First Competitive Event

What do I really need to know about the rules?

Nearly every disc golf player who is on the verge of entering his or her first competition has the same question: what do I need to know about tournament rules so I don’t make a fool of myself? It’s an understandable concern. There is a very simple way to approach it and that is to get your hands on an official PDGA rule book. They are available for purchase online and in many retail locations, but they are also available 100% free of charge at, including in a printable format.

So now you have the rule book in hand, are you supposed to memorize it? No, of course not. But it can’t hurt to give it the once over just to familiarize yourself with how it is organized and to see what jumps out at you on the first pass. There are certainly key areas of the book that will come up more than others, and we’ll highlight those as we go along with a simple exercise designed at putting the rules into action and learning by doing.

After you’ve skimmed through the book once or twice, a good thing to do is to put yourself to the test with the rule book out on the course. If you can, head out to the course where your tournament is going to be played. If that’s not practical, no problem as any course will do.

When you get there, don’t anticipate playing a speedy or competitive round. You are there to teach yourself something about the rules of play rather than squeezing in some practice. For at least the first hole or two, you’re going to want to take your time and concentrate on the rules aspects of your play.

Start at tee one with rule 802.01 Teeing Off. Throw a drive or two and make sure that what you normally do on the tee box complies with the rules of play. In general, there isn’t a lot that you can mess up on a tee, so this should be a fairly quick test. The key point is to keep all of your supporting points within the teeing area until you’ve released the disc. Once the disc is out of your hands, you are allowed to follow through past the front of the tee or off the side of the tee.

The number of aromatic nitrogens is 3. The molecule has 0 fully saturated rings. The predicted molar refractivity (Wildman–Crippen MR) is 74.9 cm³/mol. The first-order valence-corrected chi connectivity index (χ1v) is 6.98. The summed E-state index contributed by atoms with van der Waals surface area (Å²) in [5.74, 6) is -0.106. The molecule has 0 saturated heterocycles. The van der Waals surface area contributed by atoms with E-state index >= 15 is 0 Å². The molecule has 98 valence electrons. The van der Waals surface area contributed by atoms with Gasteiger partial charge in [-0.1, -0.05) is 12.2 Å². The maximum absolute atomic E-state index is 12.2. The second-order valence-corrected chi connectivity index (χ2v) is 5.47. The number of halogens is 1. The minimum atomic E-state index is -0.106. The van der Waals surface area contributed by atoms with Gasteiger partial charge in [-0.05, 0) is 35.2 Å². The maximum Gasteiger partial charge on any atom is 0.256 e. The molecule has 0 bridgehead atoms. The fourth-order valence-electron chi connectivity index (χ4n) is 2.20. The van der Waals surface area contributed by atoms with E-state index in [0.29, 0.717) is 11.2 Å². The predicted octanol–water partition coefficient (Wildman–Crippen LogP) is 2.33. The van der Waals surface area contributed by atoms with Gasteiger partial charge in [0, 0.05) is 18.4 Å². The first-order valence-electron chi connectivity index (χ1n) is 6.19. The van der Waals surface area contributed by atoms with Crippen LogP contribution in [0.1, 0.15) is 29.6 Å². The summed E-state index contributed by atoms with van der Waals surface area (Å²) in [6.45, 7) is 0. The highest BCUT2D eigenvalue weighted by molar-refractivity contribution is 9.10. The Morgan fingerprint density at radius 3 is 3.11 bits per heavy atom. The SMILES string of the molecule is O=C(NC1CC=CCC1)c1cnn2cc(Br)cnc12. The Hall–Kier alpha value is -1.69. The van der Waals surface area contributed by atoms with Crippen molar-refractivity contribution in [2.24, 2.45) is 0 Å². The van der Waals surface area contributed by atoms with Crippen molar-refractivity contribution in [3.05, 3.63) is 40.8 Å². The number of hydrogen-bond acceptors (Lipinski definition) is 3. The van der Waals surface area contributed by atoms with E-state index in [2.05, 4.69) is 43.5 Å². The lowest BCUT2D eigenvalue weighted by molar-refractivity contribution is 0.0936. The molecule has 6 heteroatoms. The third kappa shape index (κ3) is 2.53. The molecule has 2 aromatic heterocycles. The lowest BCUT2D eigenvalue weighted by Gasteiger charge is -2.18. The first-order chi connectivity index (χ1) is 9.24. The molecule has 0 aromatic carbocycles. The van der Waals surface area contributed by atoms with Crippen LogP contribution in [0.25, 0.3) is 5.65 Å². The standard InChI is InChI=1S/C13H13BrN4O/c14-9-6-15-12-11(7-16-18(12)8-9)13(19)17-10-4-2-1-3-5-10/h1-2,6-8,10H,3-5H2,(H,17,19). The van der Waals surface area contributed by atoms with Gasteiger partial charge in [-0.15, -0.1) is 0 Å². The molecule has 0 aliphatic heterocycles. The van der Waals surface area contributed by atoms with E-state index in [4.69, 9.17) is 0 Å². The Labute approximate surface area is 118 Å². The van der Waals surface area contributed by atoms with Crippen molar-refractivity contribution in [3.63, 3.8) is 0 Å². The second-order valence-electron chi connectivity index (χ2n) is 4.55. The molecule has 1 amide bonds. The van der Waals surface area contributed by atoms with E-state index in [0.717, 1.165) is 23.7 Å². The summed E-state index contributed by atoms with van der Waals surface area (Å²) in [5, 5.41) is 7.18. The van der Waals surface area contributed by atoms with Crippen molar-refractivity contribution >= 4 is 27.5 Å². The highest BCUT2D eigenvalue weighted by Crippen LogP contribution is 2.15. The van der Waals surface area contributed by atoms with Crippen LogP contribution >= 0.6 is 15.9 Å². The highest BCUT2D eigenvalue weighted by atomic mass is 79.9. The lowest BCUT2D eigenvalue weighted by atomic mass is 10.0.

Now you’re off the tee, it’s time to go find your disc and move on to the next rule, 802.03 Marking the Lie. Upon reaching your lie, provided it is in-bounds, you have two options: mark the lie with a mini marker disc or leave the thrown disc where it is and use it as your marker. Key thing to remember here is what is called the Line of Play. The Line of Play is an imaginary line of no thickness that runs from the target through the center of your thrown disc. If you are placing your marker disc, it must be placed on the playing surface in front of the thrown disc, touching the thrown disc, and be centered on the Line of Play.

Once you’ve marked the lie, or chosen to leave the thrown disc where it is, it’s time to make your next throw. And that next throw, and any other you make when not on the tee, falls under rule 802.04 Throwing from a Stance. Key points to remember as far as stance goes here is that when you let go of the disc, you must a) have at least one supporting point within 30 cm behind the marker and on the Line of Play, b) have no supporting points in contact with the playing surface closer to the target than the rear edge of the marker, and c) have all supporting points in-bounds.

Here is where it gets a bit tricky. If you are in the fairway, you are allowed to run up into your shot and you are allowed to follow through past your marker after you release the disc, no different than when you are on the tee except for your required foot placement behind the marker. But, if you are within 10 meters (~33 feet) of the target, in what is considered the putting circle, the rules are a bit different with regard to following through. After the disc is released, you are not allowed to contact the playing surface in front of your mark nor advance toward the target until you have established balance. The general accepted method of establishing balance is to make sure both feet are solidly on the ground behind the mark before making any moves forward toward the target.